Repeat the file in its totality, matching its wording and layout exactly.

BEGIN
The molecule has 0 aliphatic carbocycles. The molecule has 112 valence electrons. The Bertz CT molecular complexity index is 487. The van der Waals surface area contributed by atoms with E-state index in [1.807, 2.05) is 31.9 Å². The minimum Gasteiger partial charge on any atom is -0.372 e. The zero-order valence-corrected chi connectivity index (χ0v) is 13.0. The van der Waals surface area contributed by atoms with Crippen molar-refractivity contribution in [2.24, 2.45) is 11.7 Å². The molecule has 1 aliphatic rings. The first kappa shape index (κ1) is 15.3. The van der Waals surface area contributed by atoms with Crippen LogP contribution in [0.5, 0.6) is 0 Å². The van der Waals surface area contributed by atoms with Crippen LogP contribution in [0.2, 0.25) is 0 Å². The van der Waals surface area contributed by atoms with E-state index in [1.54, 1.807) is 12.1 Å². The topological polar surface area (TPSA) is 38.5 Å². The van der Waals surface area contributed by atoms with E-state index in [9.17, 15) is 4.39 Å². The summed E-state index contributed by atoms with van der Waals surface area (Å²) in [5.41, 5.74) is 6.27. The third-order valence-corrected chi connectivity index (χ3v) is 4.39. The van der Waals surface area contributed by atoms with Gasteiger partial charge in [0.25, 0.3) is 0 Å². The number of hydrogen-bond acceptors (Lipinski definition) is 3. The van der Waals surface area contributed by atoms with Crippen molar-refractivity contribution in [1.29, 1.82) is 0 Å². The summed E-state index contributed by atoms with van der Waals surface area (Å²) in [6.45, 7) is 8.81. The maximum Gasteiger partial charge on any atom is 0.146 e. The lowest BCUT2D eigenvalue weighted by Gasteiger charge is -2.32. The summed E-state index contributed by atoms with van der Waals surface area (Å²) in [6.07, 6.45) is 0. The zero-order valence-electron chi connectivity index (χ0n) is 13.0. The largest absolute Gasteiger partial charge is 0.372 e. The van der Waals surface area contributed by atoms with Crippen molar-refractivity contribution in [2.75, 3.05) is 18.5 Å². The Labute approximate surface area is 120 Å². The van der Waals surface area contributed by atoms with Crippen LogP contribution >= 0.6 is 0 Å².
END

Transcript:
The molecule has 0 aliphatic carbocycles. The molecule has 112 valence electrons. The Bertz CT molecular complexity index is 487. The van der Waals surface area contributed by atoms with E-state index in [1.807, 2.05) is 31.9 Å². The minimum Gasteiger partial charge on any atom is -0.372 e. The zero-order valence-corrected chi connectivity index (χ0v) is 13.0. The van der Waals surface area contributed by atoms with Crippen molar-refractivity contribution in [2.24, 2.45) is 11.7 Å². The molecule has 1 aliphatic rings. The first kappa shape index (κ1) is 15.3. The van der Waals surface area contributed by atoms with Crippen LogP contribution in [0.5, 0.6) is 0 Å². The van der Waals surface area contributed by atoms with Crippen LogP contribution in [0.2, 0.25) is 0 Å². The van der Waals surface area contributed by atoms with E-state index in [1.54, 1.807) is 12.1 Å². The topological polar surface area (TPSA) is 38.5 Å². The van der Waals surface area contributed by atoms with E-state index in [9.17, 15) is 4.39 Å². The summed E-state index contributed by atoms with van der Waals surface area (Å²) in [5.41, 5.74) is 6.27. The third-order valence-corrected chi connectivity index (χ3v) is 4.39. The van der Waals surface area contributed by atoms with Gasteiger partial charge in [0.25, 0.3) is 0 Å². The number of hydrogen-bond acceptors (Lipinski definition) is 3. The van der Waals surface area contributed by atoms with Crippen molar-refractivity contribution in [1.29, 1.82) is 0 Å². The summed E-state index contributed by atoms with van der Waals surface area (Å²) in [6.45, 7) is 8.81. The maximum Gasteiger partial charge on any atom is 0.146 e. The lowest BCUT2D eigenvalue weighted by Gasteiger charge is -2.32. The summed E-state index contributed by atoms with van der Waals surface area (Å²) in [6.07, 6.45) is 0. The zero-order valence-electron chi connectivity index (χ0n) is 13.0. The largest absolute Gasteiger partial charge is 0.372 e. The van der Waals surface area contributed by atoms with Crippen molar-refractivity contribution in [2.75, 3.05) is 18.5 Å². The Labute approximate surface area is 120 Å². The van der Waals surface area contributed by atoms with Crippen LogP contribution >= 0.6 is 0 Å².